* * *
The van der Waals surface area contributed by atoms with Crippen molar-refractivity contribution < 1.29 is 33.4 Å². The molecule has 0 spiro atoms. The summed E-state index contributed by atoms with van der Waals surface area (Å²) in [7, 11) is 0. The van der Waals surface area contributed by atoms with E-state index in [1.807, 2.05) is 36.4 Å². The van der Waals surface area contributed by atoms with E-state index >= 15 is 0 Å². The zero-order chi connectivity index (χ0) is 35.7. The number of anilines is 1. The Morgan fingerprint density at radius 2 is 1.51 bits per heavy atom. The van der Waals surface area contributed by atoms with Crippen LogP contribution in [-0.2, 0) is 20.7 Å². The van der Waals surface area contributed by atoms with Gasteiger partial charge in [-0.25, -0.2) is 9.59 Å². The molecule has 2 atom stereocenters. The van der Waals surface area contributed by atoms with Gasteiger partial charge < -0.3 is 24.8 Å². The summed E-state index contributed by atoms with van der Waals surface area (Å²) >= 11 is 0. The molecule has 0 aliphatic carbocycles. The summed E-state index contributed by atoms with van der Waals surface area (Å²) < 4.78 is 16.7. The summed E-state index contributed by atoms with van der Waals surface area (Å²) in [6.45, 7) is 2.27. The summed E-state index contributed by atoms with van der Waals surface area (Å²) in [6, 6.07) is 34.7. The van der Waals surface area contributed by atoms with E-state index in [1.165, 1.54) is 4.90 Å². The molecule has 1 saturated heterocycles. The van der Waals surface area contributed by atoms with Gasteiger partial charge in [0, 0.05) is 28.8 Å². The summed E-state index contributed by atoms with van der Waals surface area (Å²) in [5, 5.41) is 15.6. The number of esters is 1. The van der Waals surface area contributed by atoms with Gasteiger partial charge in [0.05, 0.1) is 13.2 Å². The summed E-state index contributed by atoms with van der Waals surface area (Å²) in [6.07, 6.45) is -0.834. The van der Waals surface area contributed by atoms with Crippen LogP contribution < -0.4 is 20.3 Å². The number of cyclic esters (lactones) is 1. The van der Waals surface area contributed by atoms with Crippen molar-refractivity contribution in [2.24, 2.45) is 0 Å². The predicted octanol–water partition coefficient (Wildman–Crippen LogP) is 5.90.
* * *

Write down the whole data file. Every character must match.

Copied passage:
The van der Waals surface area contributed by atoms with Crippen molar-refractivity contribution < 1.29 is 33.4 Å². The molecule has 0 spiro atoms. The summed E-state index contributed by atoms with van der Waals surface area (Å²) in [7, 11) is 0. The van der Waals surface area contributed by atoms with E-state index in [1.807, 2.05) is 36.4 Å². The van der Waals surface area contributed by atoms with E-state index >= 15 is 0 Å². The zero-order chi connectivity index (χ0) is 35.7. The number of anilines is 1. The Morgan fingerprint density at radius 2 is 1.51 bits per heavy atom. The van der Waals surface area contributed by atoms with Crippen LogP contribution in [-0.2, 0) is 20.7 Å². The van der Waals surface area contributed by atoms with Gasteiger partial charge in [-0.25, -0.2) is 9.59 Å². The molecule has 2 atom stereocenters. The van der Waals surface area contributed by atoms with Gasteiger partial charge < -0.3 is 24.8 Å². The summed E-state index contributed by atoms with van der Waals surface area (Å²) >= 11 is 0. The molecule has 0 aliphatic carbocycles. The summed E-state index contributed by atoms with van der Waals surface area (Å²) < 4.78 is 16.7. The summed E-state index contributed by atoms with van der Waals surface area (Å²) in [6.45, 7) is 2.27. The summed E-state index contributed by atoms with van der Waals surface area (Å²) in [6, 6.07) is 34.7. The van der Waals surface area contributed by atoms with E-state index in [1.165, 1.54) is 4.90 Å². The molecule has 1 saturated heterocycles. The van der Waals surface area contributed by atoms with Gasteiger partial charge in [0, 0.05) is 28.8 Å². The summed E-state index contributed by atoms with van der Waals surface area (Å²) in [5, 5.41) is 15.6. The number of esters is 1. The van der Waals surface area contributed by atoms with Gasteiger partial charge in [0.05, 0.1) is 13.2 Å². The summed E-state index contributed by atoms with van der Waals surface area (Å²) in [6.07, 6.45) is -0.834. The van der Waals surface area contributed by atoms with Crippen LogP contribution < -0.4 is 20.3 Å². The number of cyclic esters (lactones) is 1. The van der Waals surface area contributed by atoms with Crippen molar-refractivity contribution in [2.24, 2.45) is 0 Å². The predicted octanol–water partition coefficient (Wildman–Crippen LogP) is 5.90.